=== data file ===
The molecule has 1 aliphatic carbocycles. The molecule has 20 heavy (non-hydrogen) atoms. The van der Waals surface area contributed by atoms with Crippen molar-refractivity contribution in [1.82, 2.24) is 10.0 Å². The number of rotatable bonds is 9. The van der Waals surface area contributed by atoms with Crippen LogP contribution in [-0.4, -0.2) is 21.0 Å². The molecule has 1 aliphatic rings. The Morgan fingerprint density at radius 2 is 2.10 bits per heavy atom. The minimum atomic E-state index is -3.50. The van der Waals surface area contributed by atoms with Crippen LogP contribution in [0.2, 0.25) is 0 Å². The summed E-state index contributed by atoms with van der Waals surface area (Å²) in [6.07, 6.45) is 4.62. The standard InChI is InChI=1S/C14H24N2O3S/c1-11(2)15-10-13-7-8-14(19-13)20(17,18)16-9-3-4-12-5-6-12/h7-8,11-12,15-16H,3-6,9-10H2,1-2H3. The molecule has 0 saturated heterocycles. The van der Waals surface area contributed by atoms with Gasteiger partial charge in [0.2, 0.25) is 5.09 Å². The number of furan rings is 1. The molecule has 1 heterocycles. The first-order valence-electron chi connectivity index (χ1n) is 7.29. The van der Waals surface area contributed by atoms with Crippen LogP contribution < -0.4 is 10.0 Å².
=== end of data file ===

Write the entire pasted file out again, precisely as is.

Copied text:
The molecule has 1 aliphatic carbocycles. The molecule has 20 heavy (non-hydrogen) atoms. The van der Waals surface area contributed by atoms with Crippen molar-refractivity contribution in [1.82, 2.24) is 10.0 Å². The number of rotatable bonds is 9. The van der Waals surface area contributed by atoms with Crippen LogP contribution in [-0.4, -0.2) is 21.0 Å². The molecule has 1 aliphatic rings. The Morgan fingerprint density at radius 2 is 2.10 bits per heavy atom. The minimum atomic E-state index is -3.50. The van der Waals surface area contributed by atoms with Crippen LogP contribution in [0.2, 0.25) is 0 Å². The summed E-state index contributed by atoms with van der Waals surface area (Å²) in [6.07, 6.45) is 4.62. The standard InChI is InChI=1S/C14H24N2O3S/c1-11(2)15-10-13-7-8-14(19-13)20(17,18)16-9-3-4-12-5-6-12/h7-8,11-12,15-16H,3-6,9-10H2,1-2H3. The molecule has 0 saturated heterocycles. The van der Waals surface area contributed by atoms with Gasteiger partial charge in [0.2, 0.25) is 5.09 Å². The number of furan rings is 1. The molecule has 1 heterocycles. The first-order valence-electron chi connectivity index (χ1n) is 7.29. The van der Waals surface area contributed by atoms with Crippen LogP contribution < -0.4 is 10.0 Å².